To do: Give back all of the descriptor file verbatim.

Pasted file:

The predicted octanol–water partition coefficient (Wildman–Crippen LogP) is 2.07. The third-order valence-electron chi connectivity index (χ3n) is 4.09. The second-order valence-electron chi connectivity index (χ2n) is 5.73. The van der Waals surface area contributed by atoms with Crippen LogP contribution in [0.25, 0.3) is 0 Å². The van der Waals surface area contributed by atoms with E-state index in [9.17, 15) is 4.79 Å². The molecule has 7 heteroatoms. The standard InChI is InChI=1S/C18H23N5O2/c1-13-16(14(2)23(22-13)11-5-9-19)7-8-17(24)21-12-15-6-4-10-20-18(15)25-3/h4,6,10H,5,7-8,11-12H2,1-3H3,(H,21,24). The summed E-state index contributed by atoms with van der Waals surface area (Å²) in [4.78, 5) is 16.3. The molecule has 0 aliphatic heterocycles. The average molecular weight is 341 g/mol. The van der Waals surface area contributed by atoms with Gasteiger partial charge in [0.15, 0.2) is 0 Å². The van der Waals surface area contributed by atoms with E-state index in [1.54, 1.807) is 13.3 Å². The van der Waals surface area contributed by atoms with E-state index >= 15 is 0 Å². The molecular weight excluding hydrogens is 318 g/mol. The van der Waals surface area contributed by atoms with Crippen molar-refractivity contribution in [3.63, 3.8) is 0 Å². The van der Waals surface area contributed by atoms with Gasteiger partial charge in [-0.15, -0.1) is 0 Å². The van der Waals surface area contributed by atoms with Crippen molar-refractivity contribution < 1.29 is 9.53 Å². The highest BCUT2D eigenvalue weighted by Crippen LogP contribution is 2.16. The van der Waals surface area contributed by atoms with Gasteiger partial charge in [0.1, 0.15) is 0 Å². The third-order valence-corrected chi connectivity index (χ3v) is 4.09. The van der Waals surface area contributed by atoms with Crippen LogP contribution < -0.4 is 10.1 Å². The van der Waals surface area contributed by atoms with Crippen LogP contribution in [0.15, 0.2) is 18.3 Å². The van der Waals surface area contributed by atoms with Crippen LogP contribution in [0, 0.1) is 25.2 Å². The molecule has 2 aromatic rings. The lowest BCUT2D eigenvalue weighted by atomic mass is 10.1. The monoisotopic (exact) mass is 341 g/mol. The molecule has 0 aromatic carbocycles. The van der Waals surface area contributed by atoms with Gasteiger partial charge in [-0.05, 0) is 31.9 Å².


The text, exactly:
The predicted octanol–water partition coefficient (Wildman–Crippen LogP) is 2.07. The third-order valence-electron chi connectivity index (χ3n) is 4.09. The second-order valence-electron chi connectivity index (χ2n) is 5.73. The van der Waals surface area contributed by atoms with Crippen LogP contribution in [0.25, 0.3) is 0 Å². The van der Waals surface area contributed by atoms with E-state index in [9.17, 15) is 4.79 Å². The molecule has 7 heteroatoms. The standard InChI is InChI=1S/C18H23N5O2/c1-13-16(14(2)23(22-13)11-5-9-19)7-8-17(24)21-12-15-6-4-10-20-18(15)25-3/h4,6,10H,5,7-8,11-12H2,1-3H3,(H,21,24). The summed E-state index contributed by atoms with van der Waals surface area (Å²) in [4.78, 5) is 16.3. The molecule has 0 aliphatic heterocycles. The average molecular weight is 341 g/mol. The van der Waals surface area contributed by atoms with Gasteiger partial charge in [0.15, 0.2) is 0 Å². The van der Waals surface area contributed by atoms with E-state index in [1.54, 1.807) is 13.3 Å². The van der Waals surface area contributed by atoms with E-state index >= 15 is 0 Å². The molecular weight excluding hydrogens is 318 g/mol. The van der Waals surface area contributed by atoms with Crippen molar-refractivity contribution in [3.63, 3.8) is 0 Å². The van der Waals surface area contributed by atoms with Gasteiger partial charge in [-0.15, -0.1) is 0 Å². The van der Waals surface area contributed by atoms with Crippen molar-refractivity contribution < 1.29 is 9.53 Å². The highest BCUT2D eigenvalue weighted by Crippen LogP contribution is 2.16. The van der Waals surface area contributed by atoms with Gasteiger partial charge in [0.1, 0.15) is 0 Å². The third-order valence-corrected chi connectivity index (χ3v) is 4.09. The van der Waals surface area contributed by atoms with Crippen LogP contribution < -0.4 is 10.1 Å². The van der Waals surface area contributed by atoms with Crippen LogP contribution in [0.15, 0.2) is 18.3 Å². The van der Waals surface area contributed by atoms with Crippen LogP contribution in [0, 0.1) is 25.2 Å². The molecule has 2 aromatic rings. The lowest BCUT2D eigenvalue weighted by atomic mass is 10.1. The monoisotopic (exact) mass is 341 g/mol. The molecule has 0 aromatic carbocycles. The van der Waals surface area contributed by atoms with Gasteiger partial charge in [-0.05, 0) is 31.9 Å².